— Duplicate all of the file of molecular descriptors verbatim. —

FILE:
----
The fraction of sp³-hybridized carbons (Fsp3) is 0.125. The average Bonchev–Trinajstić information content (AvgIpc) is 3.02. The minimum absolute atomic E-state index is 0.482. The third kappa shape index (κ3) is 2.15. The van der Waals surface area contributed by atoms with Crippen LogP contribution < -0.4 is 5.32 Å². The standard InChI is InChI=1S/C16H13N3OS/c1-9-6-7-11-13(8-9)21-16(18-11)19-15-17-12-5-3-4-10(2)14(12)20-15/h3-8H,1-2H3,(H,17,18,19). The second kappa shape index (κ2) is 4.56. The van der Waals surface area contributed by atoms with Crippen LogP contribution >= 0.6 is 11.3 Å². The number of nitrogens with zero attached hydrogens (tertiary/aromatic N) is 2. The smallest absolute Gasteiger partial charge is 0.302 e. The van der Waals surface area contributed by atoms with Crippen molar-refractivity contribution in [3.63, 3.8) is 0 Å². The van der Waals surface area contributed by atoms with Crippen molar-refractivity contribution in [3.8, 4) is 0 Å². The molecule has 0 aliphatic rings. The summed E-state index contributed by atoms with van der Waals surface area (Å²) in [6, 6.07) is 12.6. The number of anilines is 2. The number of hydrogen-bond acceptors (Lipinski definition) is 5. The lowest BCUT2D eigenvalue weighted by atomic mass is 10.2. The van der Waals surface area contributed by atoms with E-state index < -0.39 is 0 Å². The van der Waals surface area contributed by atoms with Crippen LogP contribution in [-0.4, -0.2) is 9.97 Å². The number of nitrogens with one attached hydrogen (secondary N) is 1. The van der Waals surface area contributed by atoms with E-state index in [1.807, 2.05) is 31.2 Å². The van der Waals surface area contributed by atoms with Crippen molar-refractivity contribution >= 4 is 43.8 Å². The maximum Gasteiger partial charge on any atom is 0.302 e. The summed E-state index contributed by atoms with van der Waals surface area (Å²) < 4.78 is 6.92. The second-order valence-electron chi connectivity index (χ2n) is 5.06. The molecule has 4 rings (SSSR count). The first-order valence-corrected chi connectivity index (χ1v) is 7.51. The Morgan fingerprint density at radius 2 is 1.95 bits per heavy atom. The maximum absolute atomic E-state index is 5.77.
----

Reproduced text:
The fraction of sp³-hybridized carbons (Fsp3) is 0.125. The average Bonchev–Trinajstić information content (AvgIpc) is 3.02. The minimum absolute atomic E-state index is 0.482. The third kappa shape index (κ3) is 2.15. The van der Waals surface area contributed by atoms with Crippen LogP contribution < -0.4 is 5.32 Å². The standard InChI is InChI=1S/C16H13N3OS/c1-9-6-7-11-13(8-9)21-16(18-11)19-15-17-12-5-3-4-10(2)14(12)20-15/h3-8H,1-2H3,(H,17,18,19). The second kappa shape index (κ2) is 4.56. The van der Waals surface area contributed by atoms with Crippen LogP contribution >= 0.6 is 11.3 Å². The number of nitrogens with zero attached hydrogens (tertiary/aromatic N) is 2. The smallest absolute Gasteiger partial charge is 0.302 e. The van der Waals surface area contributed by atoms with Crippen molar-refractivity contribution in [3.63, 3.8) is 0 Å². The van der Waals surface area contributed by atoms with Crippen molar-refractivity contribution in [3.8, 4) is 0 Å². The molecule has 0 aliphatic rings. The summed E-state index contributed by atoms with van der Waals surface area (Å²) in [6, 6.07) is 12.6. The number of anilines is 2. The number of hydrogen-bond acceptors (Lipinski definition) is 5. The lowest BCUT2D eigenvalue weighted by atomic mass is 10.2. The van der Waals surface area contributed by atoms with E-state index < -0.39 is 0 Å². The van der Waals surface area contributed by atoms with Crippen LogP contribution in [-0.4, -0.2) is 9.97 Å². The number of nitrogens with one attached hydrogen (secondary N) is 1. The van der Waals surface area contributed by atoms with E-state index in [1.807, 2.05) is 31.2 Å². The van der Waals surface area contributed by atoms with Crippen molar-refractivity contribution >= 4 is 43.8 Å². The maximum Gasteiger partial charge on any atom is 0.302 e. The summed E-state index contributed by atoms with van der Waals surface area (Å²) < 4.78 is 6.92. The second-order valence-electron chi connectivity index (χ2n) is 5.06. The molecule has 4 rings (SSSR count). The first-order valence-corrected chi connectivity index (χ1v) is 7.51. The Morgan fingerprint density at radius 2 is 1.95 bits per heavy atom. The maximum absolute atomic E-state index is 5.77.